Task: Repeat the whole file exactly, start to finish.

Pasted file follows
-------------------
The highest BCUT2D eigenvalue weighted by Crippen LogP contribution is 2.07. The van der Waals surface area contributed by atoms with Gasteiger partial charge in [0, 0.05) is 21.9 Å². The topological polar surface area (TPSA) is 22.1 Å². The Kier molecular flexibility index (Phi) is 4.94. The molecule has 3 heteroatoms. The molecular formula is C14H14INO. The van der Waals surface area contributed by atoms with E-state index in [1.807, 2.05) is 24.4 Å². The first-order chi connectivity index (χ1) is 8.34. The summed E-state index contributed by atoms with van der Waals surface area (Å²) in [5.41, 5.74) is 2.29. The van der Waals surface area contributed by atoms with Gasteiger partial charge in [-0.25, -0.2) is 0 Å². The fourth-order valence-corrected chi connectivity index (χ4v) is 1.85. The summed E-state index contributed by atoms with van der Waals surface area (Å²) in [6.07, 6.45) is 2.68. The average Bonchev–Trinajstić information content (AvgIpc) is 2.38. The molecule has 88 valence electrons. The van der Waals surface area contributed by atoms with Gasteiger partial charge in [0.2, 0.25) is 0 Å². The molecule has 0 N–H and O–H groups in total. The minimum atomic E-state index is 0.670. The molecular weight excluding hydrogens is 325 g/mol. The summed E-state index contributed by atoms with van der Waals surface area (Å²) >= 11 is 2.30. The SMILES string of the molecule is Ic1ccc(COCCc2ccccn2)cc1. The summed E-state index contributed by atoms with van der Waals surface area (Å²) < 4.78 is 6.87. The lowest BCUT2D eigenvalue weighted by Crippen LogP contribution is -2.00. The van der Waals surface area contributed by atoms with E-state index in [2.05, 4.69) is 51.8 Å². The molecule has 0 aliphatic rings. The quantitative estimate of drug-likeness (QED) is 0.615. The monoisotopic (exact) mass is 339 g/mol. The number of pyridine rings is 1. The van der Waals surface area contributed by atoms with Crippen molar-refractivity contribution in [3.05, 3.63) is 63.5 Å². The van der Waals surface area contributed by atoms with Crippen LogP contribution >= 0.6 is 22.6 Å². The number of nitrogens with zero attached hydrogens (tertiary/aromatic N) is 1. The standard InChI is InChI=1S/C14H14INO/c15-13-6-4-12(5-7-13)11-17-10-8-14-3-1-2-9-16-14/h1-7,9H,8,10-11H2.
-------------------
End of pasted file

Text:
The highest BCUT2D eigenvalue weighted by Crippen LogP contribution is 2.07. The van der Waals surface area contributed by atoms with Gasteiger partial charge in [0, 0.05) is 21.9 Å². The topological polar surface area (TPSA) is 22.1 Å². The Kier molecular flexibility index (Phi) is 4.94. The molecule has 3 heteroatoms. The molecular formula is C14H14INO. The van der Waals surface area contributed by atoms with E-state index in [1.807, 2.05) is 24.4 Å². The first-order chi connectivity index (χ1) is 8.34. The summed E-state index contributed by atoms with van der Waals surface area (Å²) in [5.41, 5.74) is 2.29. The van der Waals surface area contributed by atoms with Gasteiger partial charge in [-0.25, -0.2) is 0 Å². The fourth-order valence-corrected chi connectivity index (χ4v) is 1.85. The summed E-state index contributed by atoms with van der Waals surface area (Å²) in [6.07, 6.45) is 2.68. The average Bonchev–Trinajstić information content (AvgIpc) is 2.38. The molecule has 88 valence electrons. The van der Waals surface area contributed by atoms with Gasteiger partial charge in [0.2, 0.25) is 0 Å². The molecule has 0 N–H and O–H groups in total. The minimum atomic E-state index is 0.670. The molecular weight excluding hydrogens is 325 g/mol. The summed E-state index contributed by atoms with van der Waals surface area (Å²) >= 11 is 2.30. The SMILES string of the molecule is Ic1ccc(COCCc2ccccn2)cc1. The summed E-state index contributed by atoms with van der Waals surface area (Å²) < 4.78 is 6.87. The lowest BCUT2D eigenvalue weighted by Crippen LogP contribution is -2.00. The van der Waals surface area contributed by atoms with E-state index in [2.05, 4.69) is 51.8 Å². The molecule has 0 aliphatic rings. The quantitative estimate of drug-likeness (QED) is 0.615. The monoisotopic (exact) mass is 339 g/mol. The number of pyridine rings is 1. The van der Waals surface area contributed by atoms with Crippen molar-refractivity contribution in [3.05, 3.63) is 63.5 Å². The van der Waals surface area contributed by atoms with Crippen LogP contribution >= 0.6 is 22.6 Å². The number of nitrogens with zero attached hydrogens (tertiary/aromatic N) is 1. The standard InChI is InChI=1S/C14H14INO/c15-13-6-4-12(5-7-13)11-17-10-8-14-3-1-2-9-16-14/h1-7,9H,8,10-11H2.